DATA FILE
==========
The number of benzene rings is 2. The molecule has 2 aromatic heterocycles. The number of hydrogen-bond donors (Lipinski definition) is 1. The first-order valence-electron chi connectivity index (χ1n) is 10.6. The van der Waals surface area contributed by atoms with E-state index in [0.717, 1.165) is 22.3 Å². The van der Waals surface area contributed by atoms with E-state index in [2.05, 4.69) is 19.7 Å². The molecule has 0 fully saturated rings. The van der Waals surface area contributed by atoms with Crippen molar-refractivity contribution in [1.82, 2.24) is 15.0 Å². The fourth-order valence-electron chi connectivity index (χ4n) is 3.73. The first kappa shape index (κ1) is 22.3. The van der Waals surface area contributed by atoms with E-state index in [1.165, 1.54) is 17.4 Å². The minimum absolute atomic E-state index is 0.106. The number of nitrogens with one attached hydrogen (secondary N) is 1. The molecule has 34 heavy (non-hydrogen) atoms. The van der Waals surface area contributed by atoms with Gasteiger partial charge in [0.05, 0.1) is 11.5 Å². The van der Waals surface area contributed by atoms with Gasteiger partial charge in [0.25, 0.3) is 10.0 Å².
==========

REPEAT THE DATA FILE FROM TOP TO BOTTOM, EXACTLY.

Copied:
The number of benzene rings is 2. The molecule has 2 aromatic heterocycles. The number of hydrogen-bond donors (Lipinski definition) is 1. The first-order valence-electron chi connectivity index (χ1n) is 10.6. The van der Waals surface area contributed by atoms with E-state index in [0.717, 1.165) is 22.3 Å². The van der Waals surface area contributed by atoms with E-state index in [2.05, 4.69) is 19.7 Å². The molecule has 0 fully saturated rings. The van der Waals surface area contributed by atoms with Crippen molar-refractivity contribution in [1.82, 2.24) is 15.0 Å². The fourth-order valence-electron chi connectivity index (χ4n) is 3.73. The first kappa shape index (κ1) is 22.3. The van der Waals surface area contributed by atoms with E-state index in [1.165, 1.54) is 17.4 Å². The minimum absolute atomic E-state index is 0.106. The number of nitrogens with one attached hydrogen (secondary N) is 1. The molecule has 34 heavy (non-hydrogen) atoms. The van der Waals surface area contributed by atoms with Gasteiger partial charge in [0.05, 0.1) is 11.5 Å². The van der Waals surface area contributed by atoms with Gasteiger partial charge in [0.25, 0.3) is 10.0 Å².